Reds’ ‘Mr. May’ Jay Bruce smashes 12th homer of month

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They’re calling Jay Bruce “Mr. May” in Cincinnati. And for good reason.

The 24-year-old Reds outfielder has had an amazing month, carrying the Reds offense. In Cincinnati’s 7-3 victory over the Milwaukee Brewers on Monday, Bruce was 3-for-4 with a home run and three RBIs, falling a double short of the cycle.

He’s bashed 12 home runs and driven in 32 runs in May while hitting .346. He’s two short of the team record for home runs in a month, shared by Frank Robinson (August, 1962) and Greg Vaughn (Sept. 1999). But the Reds play the Brewers again on Tuesday, so don’t rule him out just yet. Two home runs? It doesn’t seem impossible the way Bruce is swinging the bat.

Bruce has a career OPS of .814 (.901 this season), but has been prone to chasing bad pitches during his four-year career. But not so much this season, according to the man himself, as told to the Cincinnati Enquirer:

“I’ve been making better decisions, which is one of the big things,” Bruce said. “It’s cliché and all that, but it’s the truth. Swing at pitches you want to swing at and don’t swing at the pitches they’re trying to get you to chase, and you’re going to have a lot easier time up there.”

It’s not so much about recognizing the strike zone – a quick trip over to Fangraphs reveals that Bruce is swinging at 29.1 percent of pitches out of the zone, just 0.2 percent below his 2010 level – but that he is swinging at, and crushing, pitches that he likes, whether they are in the zone or not. Bruce’s contact rate on pitches outside the zone is 61.6 percent (up from 53.2 percent for his career), and his overall contact rate is 76.2 percent (compared to 74.1).

Whatever the reason for Bruce’s hot streak, the Reds like what they see.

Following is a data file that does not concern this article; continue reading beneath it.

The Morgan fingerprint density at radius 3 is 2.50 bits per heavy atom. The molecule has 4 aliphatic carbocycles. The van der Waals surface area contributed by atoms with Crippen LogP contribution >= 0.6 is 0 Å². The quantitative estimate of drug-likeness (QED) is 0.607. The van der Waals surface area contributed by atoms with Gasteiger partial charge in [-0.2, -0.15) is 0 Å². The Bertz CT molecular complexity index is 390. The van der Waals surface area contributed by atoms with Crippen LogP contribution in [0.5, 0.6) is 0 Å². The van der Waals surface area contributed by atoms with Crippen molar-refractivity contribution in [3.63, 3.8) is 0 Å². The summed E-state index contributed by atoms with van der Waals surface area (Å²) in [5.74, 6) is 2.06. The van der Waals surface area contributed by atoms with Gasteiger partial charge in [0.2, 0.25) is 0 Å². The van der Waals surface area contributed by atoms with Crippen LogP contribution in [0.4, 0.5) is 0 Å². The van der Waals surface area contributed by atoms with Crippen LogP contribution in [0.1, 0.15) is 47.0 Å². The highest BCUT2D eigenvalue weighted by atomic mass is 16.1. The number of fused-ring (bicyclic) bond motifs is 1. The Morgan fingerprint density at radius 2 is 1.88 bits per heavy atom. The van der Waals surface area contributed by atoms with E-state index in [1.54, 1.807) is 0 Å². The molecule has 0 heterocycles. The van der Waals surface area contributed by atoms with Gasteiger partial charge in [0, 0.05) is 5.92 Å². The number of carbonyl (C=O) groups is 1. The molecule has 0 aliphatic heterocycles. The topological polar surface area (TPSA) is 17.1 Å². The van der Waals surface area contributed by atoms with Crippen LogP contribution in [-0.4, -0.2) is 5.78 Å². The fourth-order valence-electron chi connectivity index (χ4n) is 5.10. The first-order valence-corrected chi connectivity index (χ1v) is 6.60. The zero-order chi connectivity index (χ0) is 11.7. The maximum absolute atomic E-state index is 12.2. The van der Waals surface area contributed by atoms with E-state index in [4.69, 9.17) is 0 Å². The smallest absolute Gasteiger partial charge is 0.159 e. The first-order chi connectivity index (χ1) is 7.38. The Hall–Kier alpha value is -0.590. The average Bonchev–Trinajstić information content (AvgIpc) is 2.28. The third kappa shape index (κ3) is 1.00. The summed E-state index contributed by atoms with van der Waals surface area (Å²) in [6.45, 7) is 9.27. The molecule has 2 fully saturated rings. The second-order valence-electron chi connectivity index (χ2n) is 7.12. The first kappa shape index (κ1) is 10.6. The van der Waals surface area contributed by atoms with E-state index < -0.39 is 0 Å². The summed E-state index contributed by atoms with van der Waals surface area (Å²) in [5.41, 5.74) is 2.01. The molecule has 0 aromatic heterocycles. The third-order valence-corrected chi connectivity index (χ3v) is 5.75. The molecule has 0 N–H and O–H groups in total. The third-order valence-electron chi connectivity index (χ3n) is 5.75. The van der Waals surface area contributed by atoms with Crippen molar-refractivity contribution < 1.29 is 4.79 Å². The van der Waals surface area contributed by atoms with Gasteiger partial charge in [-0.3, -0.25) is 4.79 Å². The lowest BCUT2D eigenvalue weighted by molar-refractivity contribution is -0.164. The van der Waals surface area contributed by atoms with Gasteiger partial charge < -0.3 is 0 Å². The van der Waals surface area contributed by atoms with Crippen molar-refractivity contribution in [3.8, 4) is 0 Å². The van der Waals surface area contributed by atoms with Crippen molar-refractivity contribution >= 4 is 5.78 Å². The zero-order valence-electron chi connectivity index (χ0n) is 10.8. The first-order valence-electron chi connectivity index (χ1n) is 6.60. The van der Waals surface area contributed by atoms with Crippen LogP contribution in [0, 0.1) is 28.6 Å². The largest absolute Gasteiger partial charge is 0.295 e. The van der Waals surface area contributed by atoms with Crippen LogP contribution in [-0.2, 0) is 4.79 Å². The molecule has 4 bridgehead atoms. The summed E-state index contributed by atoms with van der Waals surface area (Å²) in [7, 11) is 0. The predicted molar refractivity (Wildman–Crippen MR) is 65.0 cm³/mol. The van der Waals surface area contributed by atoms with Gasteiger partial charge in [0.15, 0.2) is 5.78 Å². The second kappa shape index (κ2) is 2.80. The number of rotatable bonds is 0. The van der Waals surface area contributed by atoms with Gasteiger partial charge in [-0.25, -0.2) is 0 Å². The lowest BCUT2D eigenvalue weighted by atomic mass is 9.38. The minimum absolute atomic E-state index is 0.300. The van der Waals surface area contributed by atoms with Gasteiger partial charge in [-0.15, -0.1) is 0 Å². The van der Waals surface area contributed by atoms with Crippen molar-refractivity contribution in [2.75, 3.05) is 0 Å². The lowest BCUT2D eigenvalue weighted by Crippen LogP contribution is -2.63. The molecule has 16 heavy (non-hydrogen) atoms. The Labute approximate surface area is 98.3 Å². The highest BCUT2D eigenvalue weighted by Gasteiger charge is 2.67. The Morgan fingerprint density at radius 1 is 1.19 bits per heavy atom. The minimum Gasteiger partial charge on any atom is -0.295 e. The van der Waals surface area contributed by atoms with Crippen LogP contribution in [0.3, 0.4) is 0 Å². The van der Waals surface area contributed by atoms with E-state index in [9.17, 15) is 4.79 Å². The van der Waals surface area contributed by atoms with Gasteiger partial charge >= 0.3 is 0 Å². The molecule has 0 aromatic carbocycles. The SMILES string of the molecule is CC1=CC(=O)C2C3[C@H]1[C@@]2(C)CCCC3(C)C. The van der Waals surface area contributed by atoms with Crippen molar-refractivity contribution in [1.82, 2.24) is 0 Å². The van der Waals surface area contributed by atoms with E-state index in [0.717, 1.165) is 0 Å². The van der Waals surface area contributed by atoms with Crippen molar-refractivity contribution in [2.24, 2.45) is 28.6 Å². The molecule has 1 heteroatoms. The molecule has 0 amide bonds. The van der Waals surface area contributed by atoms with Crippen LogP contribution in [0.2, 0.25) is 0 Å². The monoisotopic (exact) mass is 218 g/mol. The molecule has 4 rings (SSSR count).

“It just shows his potential, what he can do,” Reds manager Dusty Baker told the Enquirer. “His concentration is great, his balance is excellent and he’s keeping his head still. It’s really nice to see him swinging great.”

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Braves designate Josh Collmenter for assignment

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Last night Braves reliever Josh Collmenter surrendered three homers and seven runs in the 10th inning of a loss to the Pittsburgh Pirates. He came into the game when it was tied 5-5 so, yeah, ouch. Today Collmenter is on his way to no longer being a Braves reliever as he has been designated for assignment.

Collmenter made 11 appearances for the Braves, going 0-2 with a 9.00 ERA in 17 innings. If he doesn’t latch on someplace else he can take heart that his final act in the big leagues was striking out former MVP Andrew McCutchen. If only he hadn’t surrendered consecutive homers to David Freese, Jose Osuna and Jordy Mercer just before that. Oh well. Take the good with the bad.

Right-hander Matt Wisler, who has been no great shakes in the bigs himself, was called up from Triple-A Gwinnett before today’s series finale against the Pirates. He’s currently throwing mopup duty for Bartolo Colon, who got shelled for seven runs in four innings.

Given how Colon is going, maybe the Braves will be thinking about some more transactions soon.

Wanna feel old? Dusty Baker’s son Darren is graduating from high school

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Remember Darren Baker, the son of Nats manager Dusty Baker? If you do, it’s because you remember him as a three-year-old bat boy for the San Francisco Giants who, during Game 5 of the 2002 World Series, was almost run over at home plate only to be saved by Giants first baseman J.T. Snow. Simple math makes it obvious that the kid is now 18, but it still feels weird that so much time has passed.

Now Darren is graduating from Jesuit High School in Carmichael, California, so father Dusty will miss the Washington Nationals weekend series against the San Diego Padres to attend the ceremonies and festivities. Baker will rejoin Washington when they begin a three-game series in San Francisco on Monday. In the meantime, bench coach Chris Speier will assume managerial duties.

Time flies, man.